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TRAIN TO NOWHERE? | Will rail service ever make it to southern Nevada?

XpressWest, a private company, had been hoping for a $5.5 billion federal loan for a first leg to Victorville, but the loan was suspended in 2013 when Secretary of Transportation Ray LaHood said it failed to meet “Buy America” standards. 11/2/16 (Tom Hawley | KSNV | XPressWest)

It's been 19 years since regularly scheduled passenger rail service rolled through Southern Nevada. There have been many announcements about new trains, but so far nothing.

The question is whether any train will ever leave the station, despite having some powerful people working to make rail happen here.

“Of all things we're doing, this is one of the more important things,” says George Smith. “We're kind of capped out on bringing tourists in. “

A retired banking executive, Smith is Chairman of the Nevada High Speed Rail Authority, which has chosen high-speed XpressWest to get the job done. He says there are three pieces to the puzzle.

“The environmental are pretty much there and all regulatory, which is huge. They've spent ten years and about fifty million dollars for this process. The second is, can you build it? And I think with the Marnell companies behind it, they can actually build this train track and get it going. And the third piece is now, of course, coming down to financing.”

The private company had been hoping for a $5.5 billion federal loan for a first leg to Victorville, but the loan was suspended in 2013 when Secretary of Transportation Ray LaHood said it failed to meet “Buy America” standards.

According to transportation consultant Wendell Cox, the fact that the loan didn’t come through is a good thing.

“For the most part, passenger rail is inherently unprofitable,” said Cox, noting that a government loan would put taxpayers at risk. “Out of the more than 150 projects, high-speed rail projects that have been built in the last 40 years, only three are profitable.”

There's more trouble on the tracks when it comes to routing of that initial leg to Victorville – a relatively small population city.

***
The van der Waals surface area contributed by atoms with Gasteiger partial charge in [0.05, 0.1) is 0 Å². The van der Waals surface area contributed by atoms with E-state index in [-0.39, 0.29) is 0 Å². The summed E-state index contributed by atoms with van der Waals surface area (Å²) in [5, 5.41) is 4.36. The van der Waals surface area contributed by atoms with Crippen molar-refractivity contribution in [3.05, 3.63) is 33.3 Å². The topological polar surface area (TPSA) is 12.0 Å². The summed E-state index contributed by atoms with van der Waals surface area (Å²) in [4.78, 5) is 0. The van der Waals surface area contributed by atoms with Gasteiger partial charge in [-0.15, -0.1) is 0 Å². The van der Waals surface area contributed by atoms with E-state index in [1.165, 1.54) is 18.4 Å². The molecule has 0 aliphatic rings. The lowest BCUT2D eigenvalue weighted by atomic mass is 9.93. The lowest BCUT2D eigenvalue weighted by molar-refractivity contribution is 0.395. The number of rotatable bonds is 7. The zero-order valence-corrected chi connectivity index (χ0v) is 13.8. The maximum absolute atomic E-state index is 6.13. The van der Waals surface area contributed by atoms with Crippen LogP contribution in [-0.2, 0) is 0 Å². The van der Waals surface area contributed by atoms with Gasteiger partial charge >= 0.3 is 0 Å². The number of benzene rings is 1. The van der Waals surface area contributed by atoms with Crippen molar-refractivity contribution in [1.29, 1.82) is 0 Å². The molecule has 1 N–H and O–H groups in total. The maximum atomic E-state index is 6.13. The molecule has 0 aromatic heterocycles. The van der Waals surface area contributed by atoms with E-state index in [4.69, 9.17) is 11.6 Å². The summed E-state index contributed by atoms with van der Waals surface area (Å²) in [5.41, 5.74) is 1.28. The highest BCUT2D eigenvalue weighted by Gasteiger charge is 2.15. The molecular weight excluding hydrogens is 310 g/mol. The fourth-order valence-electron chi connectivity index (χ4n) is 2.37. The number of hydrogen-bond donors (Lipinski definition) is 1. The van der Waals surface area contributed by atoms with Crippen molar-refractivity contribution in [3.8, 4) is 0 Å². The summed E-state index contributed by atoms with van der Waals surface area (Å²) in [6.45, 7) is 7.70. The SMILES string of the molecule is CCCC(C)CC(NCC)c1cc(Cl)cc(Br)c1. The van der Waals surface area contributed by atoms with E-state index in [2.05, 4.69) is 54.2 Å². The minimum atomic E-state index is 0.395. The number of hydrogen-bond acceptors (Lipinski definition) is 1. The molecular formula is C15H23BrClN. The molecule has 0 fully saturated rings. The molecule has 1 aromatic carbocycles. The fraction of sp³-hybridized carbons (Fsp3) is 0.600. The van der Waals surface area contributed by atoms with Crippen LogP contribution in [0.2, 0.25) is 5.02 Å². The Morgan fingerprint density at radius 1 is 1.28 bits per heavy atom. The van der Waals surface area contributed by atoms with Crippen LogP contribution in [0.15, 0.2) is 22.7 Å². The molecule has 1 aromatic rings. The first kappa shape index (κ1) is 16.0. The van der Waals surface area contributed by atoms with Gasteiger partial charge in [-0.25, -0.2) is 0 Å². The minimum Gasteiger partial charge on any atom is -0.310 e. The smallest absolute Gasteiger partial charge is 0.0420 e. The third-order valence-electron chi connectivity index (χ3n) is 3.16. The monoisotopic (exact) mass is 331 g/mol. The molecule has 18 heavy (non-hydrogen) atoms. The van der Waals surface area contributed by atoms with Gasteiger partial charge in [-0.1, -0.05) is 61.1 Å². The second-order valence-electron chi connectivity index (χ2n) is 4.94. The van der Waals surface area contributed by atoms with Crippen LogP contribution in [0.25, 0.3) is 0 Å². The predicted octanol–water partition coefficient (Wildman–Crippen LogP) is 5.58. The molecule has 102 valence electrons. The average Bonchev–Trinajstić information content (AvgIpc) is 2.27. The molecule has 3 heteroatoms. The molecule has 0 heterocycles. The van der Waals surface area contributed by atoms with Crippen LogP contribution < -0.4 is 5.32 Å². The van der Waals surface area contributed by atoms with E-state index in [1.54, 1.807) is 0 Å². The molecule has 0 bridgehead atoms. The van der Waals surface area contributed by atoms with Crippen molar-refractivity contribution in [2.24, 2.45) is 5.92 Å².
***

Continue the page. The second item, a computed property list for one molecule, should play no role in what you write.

“400-thousand people isn't enough to do much of anything. It's not that big,” notes Cox. “The LA area on the other hand has 16-million people. People are not going to drive 90 miles in horrific traffic to get to Victorville to get on the train and go to Vegas. By the time you get to Victorville, most times the freeway has opened up and you've got a clear shot to go to Vegas.”

XpressWest points out that an extension to Palmdale would eventually link with California High Speed Rail on into Los Angeles. But that won't happen until 2029 under the most optimistic scenario, so the interim would a two-hour Metrolink commuter train to Union Station.

“You can keep working on XpressWest if you want to, but that's a long time in the future,” notes U.S. Representative Dina Titus. “I wish them success. I've been on that train commission under three governors. I want a speed train. I just don't think it's a reality in the near future. So let's don't just keep waiting around. Let's get some other alternative that we can put up quicker and cheaper.”

Titus wants to go back to the future.

“We've been talking to Amtrak.,” she says. “We've been talking to the [Union Pacific], trying to figure out a way to get them back here and share some track. If you do that, the right of way problems are already resolved. And you just have got to figure out how to make some pullovers so the freight trains can move over for the passenger trains.”

“Amtrak service is highly subsidized. It's just not needed,” counters Cox.

Cox believes neither train solves the problem of I-15 congestion.

“The big increase in traffic in the United States is not cars, it's trucks. Trucks aren't gonna be on this high speed rail system.”

He sees a more traditional solution to freeing up traffic on I-15.

“We're sitting there with 80 feet of right of way the entire distance in the middle, which is enough to add two lanes. You add two lanes, you've got all the capacity you could ever expect to need. Because population growth isn't that much anymore. You can do that for a billion dollars.”

Still, Titus is hoping to gain traction with Amtrak, while the Nevada High Speed Rail Authority roots for XpressWest.

“It's a big dollar amount for a start-up railroad, so that's the challenge,” reasons Smith. “Is it feasible? It could be. It's going be a tough road. But I think they can do it.”

A new XpressWest ridership forecast is anticipated at the end of the year which Smith hopes can be used to drum up investors. The company did not respond to a request for an interview.

Amtrak will have to work its way through congress with no new funding currently in sight. Meanwhile, it's gridlock on I-15 between Los Angeles and Las Vegas every weekend.

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